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BlackBerry is drowning, and has been for a while, but diving out of the consumer market because of a $1 billion loss on a single smartphone is a big move. What can help the Canadian phone maker now?
Well, co-founder of BlackBerry, Mike Lazaridis, who stepped down from his co-CEO role in 2012, has reportedly approached more than one private equity firm about putting in a bid for BlackBerry. This all comes from a report on The New York Times, who says that talks are simply preliminary right now. Lazaridis might not make an offer, but it would definitely put a big spin on the situation.
Big industry players like Huawei and Lenovo have reportedly been linked to business talks, but nothing is confirmed right now. We'll have more as it happens.
A collective of companies who support the Qi wireless charging standard joined forces to become the Wireless Power Consortium, but industry heavyweight Qualcomm stayed out of it until now.
Qualcomm has become a member of the Wireless Power Consortium, which includes over 170 companies who are behind the standard. Considering Qualcomm is a founding member of the WPC's competing wireless charging standard, Alliance for Wireless Power - or A4WP - which has just 60 members. Qualcomm is knee-deep in A4WP, so it's an interesting move to say the least.
Could Qualcomm be wanting to bring the two groups together? Qi seems the bigger of the two, with companies like HTC, Samsung, LG, Nokia, Sony and now Qualcomm all on board. We should see what Qualcomm were up to joining the WPC in the next couple of months.
BlackBerry is about to cut 4,500 staff from its books, which represents the 40% layoff numbers we heard a couple of days ago now. But the news gets worse: BlackBerry is leaving the consumer market.
This is something we've been expecting here at TweakTown, but the news is quite sudden. This all comes from the failure that is the BlackBerry Z10 smartphone, which has cost the Canadian phone maker $1 billion in losses in the last quarter alone. BlackBerry says it will take a "primarily non-cash, pre-tax charge against inventory and supply commitments in the second quarter of approximately $930 million to $960 million" due to the Z10.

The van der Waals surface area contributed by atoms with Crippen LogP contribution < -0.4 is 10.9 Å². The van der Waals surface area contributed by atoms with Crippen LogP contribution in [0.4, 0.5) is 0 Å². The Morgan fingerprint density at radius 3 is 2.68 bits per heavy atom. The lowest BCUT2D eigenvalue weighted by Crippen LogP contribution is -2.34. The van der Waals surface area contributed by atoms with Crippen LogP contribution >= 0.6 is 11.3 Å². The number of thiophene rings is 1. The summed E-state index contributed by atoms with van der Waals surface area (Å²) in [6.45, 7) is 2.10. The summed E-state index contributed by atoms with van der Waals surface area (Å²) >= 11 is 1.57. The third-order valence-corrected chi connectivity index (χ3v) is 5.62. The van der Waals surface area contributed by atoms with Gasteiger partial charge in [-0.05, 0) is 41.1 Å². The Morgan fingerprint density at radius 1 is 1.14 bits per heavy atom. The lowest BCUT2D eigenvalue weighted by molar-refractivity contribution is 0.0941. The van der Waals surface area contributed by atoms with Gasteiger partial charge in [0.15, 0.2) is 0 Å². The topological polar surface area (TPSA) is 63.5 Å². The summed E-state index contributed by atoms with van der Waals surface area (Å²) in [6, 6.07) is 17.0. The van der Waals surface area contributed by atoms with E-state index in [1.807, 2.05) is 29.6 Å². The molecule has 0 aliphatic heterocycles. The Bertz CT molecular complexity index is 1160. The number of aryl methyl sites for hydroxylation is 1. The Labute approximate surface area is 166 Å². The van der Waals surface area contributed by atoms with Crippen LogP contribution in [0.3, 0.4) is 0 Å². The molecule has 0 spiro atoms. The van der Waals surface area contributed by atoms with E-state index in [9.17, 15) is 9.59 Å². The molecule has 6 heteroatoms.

In the second quarter of this year, BlackBerry shipped only 3.7 million smartphones, most of which were running BlackBerry 7, not the company's BB10 OS that ships on the Z10. BlackBerry didn't reveal how many BB10-based devices it sold in the quarter, which should give us a hint in where those numbers must lie.
Starting next year, the leading American television ratings company, Nielsen, will finally step into the digital age where they will count people watching TV on smart devices.
Nielsen will use a special set-top box that plugs into the televisions of its 10,000 volunteers across the United States, which will monitor what those 10,000 Americans watch. Until September 2014, Nielsen's count doesn't include anyone using digital devices to watch TV, this includes services such as Hulu.
Nielsen's Senior VP of Global Audience Measurement, Eric Solomon has said: "Networks are starving for a number they can publish that really represents their audience not just on TV but across all platforms. I think it will start changing the narrative that 'people are not watching TV shows.' It's that they're watching on different platforms."
You know that saying of eating your own words? It looks like Tim Cook is going to get very full, very soon. Apple CEO, Tim Cook, sat down with Bloomberg Businessweek, enjoying a joint interview with head of design, Jony Ive and software chief Craig Federighi.
One of the topics discussed was Microsoft's recent acquisition of Nokia's Devices and Services division, where Tim Cook said "everybody is trying to adopt Apple's strategy. We're not looking for external validation of our strategy, but I think it does suggest that there's a lot of copying, kind of, on the strategy and that people have recognized that importance."
Ironically, Cook says that everyone should have their eyes on Nokia, as he thinks that the company is the perfect example "to everyone in business that you have to keep innovating and that to not innovate is to die."
Nokia's Stephen Elop will receive a very nice paycheck as soon as the acquisition of Nokia is completed by Microsoft. Elop will reportedly cash in to the tune of $25.4 million as payout for stepping down as the CEO when Microsoft announced that it would be buying Nokia.